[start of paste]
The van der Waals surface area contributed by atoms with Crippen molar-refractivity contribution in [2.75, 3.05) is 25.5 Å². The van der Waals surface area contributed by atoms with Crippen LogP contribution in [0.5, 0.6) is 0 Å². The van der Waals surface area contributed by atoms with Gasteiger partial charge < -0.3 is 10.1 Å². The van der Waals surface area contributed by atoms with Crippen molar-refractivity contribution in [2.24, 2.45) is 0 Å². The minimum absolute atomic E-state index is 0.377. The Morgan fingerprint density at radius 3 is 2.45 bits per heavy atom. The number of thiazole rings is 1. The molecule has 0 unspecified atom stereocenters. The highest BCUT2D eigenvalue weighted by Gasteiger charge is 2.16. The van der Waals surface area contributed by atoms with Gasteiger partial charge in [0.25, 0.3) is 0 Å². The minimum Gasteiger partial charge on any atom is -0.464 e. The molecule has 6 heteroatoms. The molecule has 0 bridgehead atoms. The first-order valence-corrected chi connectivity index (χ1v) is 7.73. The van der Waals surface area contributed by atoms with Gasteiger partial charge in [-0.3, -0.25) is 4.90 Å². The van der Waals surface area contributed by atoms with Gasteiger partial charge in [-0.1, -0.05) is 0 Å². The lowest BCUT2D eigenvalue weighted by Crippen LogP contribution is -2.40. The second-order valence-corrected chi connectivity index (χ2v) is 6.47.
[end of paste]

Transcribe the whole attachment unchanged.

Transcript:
The van der Waals surface area contributed by atoms with Crippen molar-refractivity contribution in [2.75, 3.05) is 25.5 Å². The van der Waals surface area contributed by atoms with Crippen LogP contribution in [0.5, 0.6) is 0 Å². The van der Waals surface area contributed by atoms with Gasteiger partial charge < -0.3 is 10.1 Å². The van der Waals surface area contributed by atoms with Crippen molar-refractivity contribution in [2.24, 2.45) is 0 Å². The minimum absolute atomic E-state index is 0.377. The Morgan fingerprint density at radius 3 is 2.45 bits per heavy atom. The number of thiazole rings is 1. The molecule has 0 unspecified atom stereocenters. The highest BCUT2D eigenvalue weighted by Gasteiger charge is 2.16. The van der Waals surface area contributed by atoms with Gasteiger partial charge in [0.25, 0.3) is 0 Å². The minimum Gasteiger partial charge on any atom is -0.464 e. The molecule has 6 heteroatoms. The molecule has 0 bridgehead atoms. The first-order valence-corrected chi connectivity index (χ1v) is 7.73. The van der Waals surface area contributed by atoms with Gasteiger partial charge in [-0.3, -0.25) is 4.90 Å². The van der Waals surface area contributed by atoms with Gasteiger partial charge in [-0.1, -0.05) is 0 Å². The lowest BCUT2D eigenvalue weighted by Crippen LogP contribution is -2.40. The second-order valence-corrected chi connectivity index (χ2v) is 6.47.